The United States says it is not militarising the Caribbean but will remain transparent in all of its operations as it mounts a united effort to dismantle the transnational narcotics trade.
Speaking in a telephonic press conference from the United States yesterday, Commander Admiral Craig Faller spoke about the US enhanced counter-narcotics operations led by the US Southern Command which has executed several major drug busts in the Caribbean Basin.
Defending their expanded military presence of the coast of Venezuela, Commander Admiral Craig Faller called on democratic countries to engage in sharing intelligence saying this was the only way to stop cartels from creating instability in the region.
He accused Venezuelan president Nicolas Maduro of benefitting from the illicit drug trade which has killed 70,000 people annually in the United States.
“The transnational criminal organisations deal in drugs, weapons, trafficking in illicit people. It’s a 90 billion dollar per year illicit organisation and they seek to undermine these democracies and partner institutions for their own benefit,” Faller said.
He added, “Maduro and his cronies have been profiting enormously from illicit trade. We have seen a 50 per cent increase in drug trafficking in and out of Venezuela in recent years. That makes the narco-traffickers who work in and out of Venezuela a target.”
However, Faller said the increased dismantling of the narco-trade was not geared at Maduro.
“This operation is not geared at Maduro but destabilising effects of transnational criminal organisations. Another part of the vicious circle that affect stability in the western hemisphere is external State actors- blind actors like Cuba, Venezuela, Nicaragua, Iran and others.”
He said these external state actors that do not have democratic values and they thrive on the instability created by transnational criminal organisations.
“Recently based on recognition of the threat, the President (Donald Trump) approved a level of forces for this mission. We have enhanced levels with additional ships, both the United States Navy and the Coast Guard, helicopters, patrol aircraft, other intelligence assets and some planned forces to work with our partners,” Faller said.
He added, “We intend to work in all domains—on sea, land, space, cyber, air and information because the transnational criminal organisations and the narco-terrorists operate in all domains as well. We will work closely with our interagency partners in the United States as well as partners in Latin America and the Caribbean.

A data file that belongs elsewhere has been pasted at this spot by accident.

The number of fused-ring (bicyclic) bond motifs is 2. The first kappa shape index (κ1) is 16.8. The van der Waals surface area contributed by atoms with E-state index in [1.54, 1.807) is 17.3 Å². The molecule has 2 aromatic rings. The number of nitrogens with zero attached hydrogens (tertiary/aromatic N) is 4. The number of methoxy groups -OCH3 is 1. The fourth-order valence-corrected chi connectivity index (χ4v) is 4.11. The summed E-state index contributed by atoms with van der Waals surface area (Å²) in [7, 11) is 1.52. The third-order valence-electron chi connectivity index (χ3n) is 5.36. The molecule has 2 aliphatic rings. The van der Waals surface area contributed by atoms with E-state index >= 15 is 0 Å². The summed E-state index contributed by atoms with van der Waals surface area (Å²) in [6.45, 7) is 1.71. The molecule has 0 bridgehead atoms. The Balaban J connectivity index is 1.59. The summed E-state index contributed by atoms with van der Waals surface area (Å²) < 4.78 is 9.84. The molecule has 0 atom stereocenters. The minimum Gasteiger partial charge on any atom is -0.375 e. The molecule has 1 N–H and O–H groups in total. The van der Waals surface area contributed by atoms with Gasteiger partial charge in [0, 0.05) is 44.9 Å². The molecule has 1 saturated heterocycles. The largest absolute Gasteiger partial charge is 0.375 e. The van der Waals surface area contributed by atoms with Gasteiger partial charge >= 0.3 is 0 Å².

“The enhanced security is not to militarise the Caribbean. Enhanced security saves lives,” he said.
He noted that the volume of illicit drug trafficking out of Venezuela has significantly increased in the last few years. During a recent joint operation by the US, Netherlands and Columbia, Faller said 5.4 metric tonnes of narcotics were seized.
“We will look for ways to put pressure on those networks and take financing out of the pockets of Maduro. The abject suffering that Maduro has put on the people is known and they cannot get a legitimate democracy for the people,” he said.
Responding to a question about the Cuban affiliation with Venezuela, Faller said, “The connection between the illegitimate Maduro and Cuba is thick and strong, Maduro owes his position in power by the Cuban influence.”
He added, “We will share intelligence and this is where our partners come into play. We will share information with trusted partners with our inter-Agency partners and that is important in going forward as we try to get a better understanding of how to disrupt and dismantle them.
“We want to put pressure on these criminal organisations and take illicit financing out of the pocket of Maduro and the cartels and deny them the ability to destabilise governments, the region and kill people in the States and in the region.”
Asked whether the US was satisfied with the level of support received by Caricom, Faller said the US has engaged in security conferences and intelligence gathering through Memorandum of Understanding.
Asked whether the increased military presence near Venezuela’s borders will have an impact of T&T’s stability, Faller said the US will be open with its operations.
“We have a strong relationship with T&T and the Defence Force. My first visit as a commander of US was in T&T where the chief of defence at the time hosted Caribbean security conference and we talked about the threat of transnational criminal organisations,” he said.
He added, “This operation is enhanced to indicate that when we conduct counter-narcotics operations to defeat criminal organisations and we need to do it more effectively and the key to that is working with T&T. We have our Organisation Interagency Task Force where we share intelligence. Finding the right level of forces and intelligence gathering and the right combination of assets in order to make a difference for all of us.”
Faller said he could not disclose how many military ships were positioned in the Caribbean Basin nor would he say where they were positioned.
“We have been and will continue to be very transparent with our key partners about what our intentions are and what our forces will be. We are all in this together as well fight back the scourge of transnational criminal organisations,” he added.
He also said that Iran was the largest state sponsor of terrorism worldwide and the US was monitoring Iranian activities. He did not comment specifically about ongoing illicit activities that were under the US radar but he said the US was willing to share intelligence and work with all democratic nations to get rid of drug cartels in the Caribbean and Pacific.